At his federal trial, Roman again took the stand and testified that Greathouse was sitting on the floor of the sedan on the front passenger side when the vehicle was pulled over. He said Greathouse grabbed the rifle, reached across Roman in the driver's seat, pointed the muzzle out the driver's window and fired at a dark silhouette.
A firearms examiner from the Bureau of Alcohol, Tobacco, Firearms and Explosives had reconstructed the shooting scene based on Roman's confession and his later claim that Greathouse pulled the trigger. He testified that the physical and circumstantial evidence in the case fit the confession.
A 12-member jury deliberated for about 10 hours before returning with guilty verdicts on all counts. In addition to finding that Roman intentionally killed Fox and used a firearm during a crime of violence, the jury determined he was guilty of three counts of distribution of methamphetamine, two counts of carrying a firearm during a drug-trafficking crime and one count of possessing a firearm in furtherance of a drug-trafficking crime.
Roman had a criminal history before the Fox slaying. In 1996 and 1997, he was charged in Millard County in two different cases with a handful of felonies, including drug and weapons charges.
In the 1996 case, an informant told police he had been selling drugs for Roman for about a year, according to a search warrant affidavit filed in 4th District Court. The informant also told police he had traded a Tech 9 mm semi-automatic pistol to Roman for drugs, and that he believed Roman kept the weapon and a cache of illegal drugs in a back bedroom of his Delta area trailer home.
Roman pleaded guilty to one count of third-degree felony drug possession in the 1996 case and one count of second-degree felony drug possession with intent to distribute in the 1997 case and was sent to prison for up to 15 years.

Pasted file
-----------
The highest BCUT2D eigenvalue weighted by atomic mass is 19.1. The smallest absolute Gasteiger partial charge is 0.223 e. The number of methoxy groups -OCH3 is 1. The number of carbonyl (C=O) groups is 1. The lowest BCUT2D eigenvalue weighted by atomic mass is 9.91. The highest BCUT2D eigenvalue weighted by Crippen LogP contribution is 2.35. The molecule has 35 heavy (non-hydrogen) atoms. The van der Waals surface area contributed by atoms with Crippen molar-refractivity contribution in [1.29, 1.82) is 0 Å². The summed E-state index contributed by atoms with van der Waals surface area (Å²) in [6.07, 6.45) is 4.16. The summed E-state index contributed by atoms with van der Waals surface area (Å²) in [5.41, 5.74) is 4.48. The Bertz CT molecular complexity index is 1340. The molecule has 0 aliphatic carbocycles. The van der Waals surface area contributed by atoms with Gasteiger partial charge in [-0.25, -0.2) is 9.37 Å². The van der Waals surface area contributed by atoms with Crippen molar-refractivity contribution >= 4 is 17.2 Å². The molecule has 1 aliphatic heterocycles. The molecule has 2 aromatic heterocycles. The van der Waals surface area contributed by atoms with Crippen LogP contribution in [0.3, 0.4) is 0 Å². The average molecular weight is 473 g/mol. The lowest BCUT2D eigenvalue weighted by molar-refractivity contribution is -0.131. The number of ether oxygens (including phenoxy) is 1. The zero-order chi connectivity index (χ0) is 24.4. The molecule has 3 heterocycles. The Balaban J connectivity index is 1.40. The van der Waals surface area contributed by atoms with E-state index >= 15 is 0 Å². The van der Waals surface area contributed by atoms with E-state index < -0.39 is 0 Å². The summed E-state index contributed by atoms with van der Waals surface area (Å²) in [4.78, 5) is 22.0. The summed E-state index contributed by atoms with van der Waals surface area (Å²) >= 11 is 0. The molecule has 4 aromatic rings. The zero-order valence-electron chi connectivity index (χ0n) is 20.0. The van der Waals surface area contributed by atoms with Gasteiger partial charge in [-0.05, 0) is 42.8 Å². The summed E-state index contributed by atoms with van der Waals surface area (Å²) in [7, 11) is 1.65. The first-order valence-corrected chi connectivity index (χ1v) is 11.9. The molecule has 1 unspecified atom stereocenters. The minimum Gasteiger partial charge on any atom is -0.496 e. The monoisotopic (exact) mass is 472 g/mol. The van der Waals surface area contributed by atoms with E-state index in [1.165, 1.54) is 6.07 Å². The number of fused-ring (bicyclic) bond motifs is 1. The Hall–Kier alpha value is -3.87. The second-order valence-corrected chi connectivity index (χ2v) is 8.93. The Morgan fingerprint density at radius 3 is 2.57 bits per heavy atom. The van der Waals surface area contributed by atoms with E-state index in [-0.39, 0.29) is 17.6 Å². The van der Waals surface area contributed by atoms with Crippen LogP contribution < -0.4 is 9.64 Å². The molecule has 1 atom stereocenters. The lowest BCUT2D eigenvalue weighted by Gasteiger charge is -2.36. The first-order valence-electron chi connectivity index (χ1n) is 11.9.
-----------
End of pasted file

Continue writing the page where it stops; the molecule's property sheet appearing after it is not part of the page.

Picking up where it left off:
On Sept. 15, 1998, Roman was released from prison to the custody of immigration authorities and deported to Mexico. In 2005, he was caught trying to re-enter the United States in Arizona.
Twitter: @PamelaMansonSLC A.G. Sessions recognizes deputy's sacrifice
Attorney General Jeff Sessions on Thursday cited the sacrifice made by a Millard County sheriff's Deputy Josie Greathouse Fox, who died in the line of duty in 2010. The man convicted of the killing, Roberto Miramontes Roman, who was in the United States illegally, was sentenced to consecutive prison terms of life and 80 years.
"Deputy Sheriff Fox sacrificed her life trying to keep our country safe, and we must never forget that," Sessions said. "I am grateful to the investigators and prosecutors who brought her killer to justice no matter how long it took. This case also demonstrates that we must enforce the rule of law along our southwest border, and confront the scourge of drug trafficking. During this National Police Week, and every day of the year, we must continue to stand behind our brave law enforcement officers, who do a dangerous job day in and day out."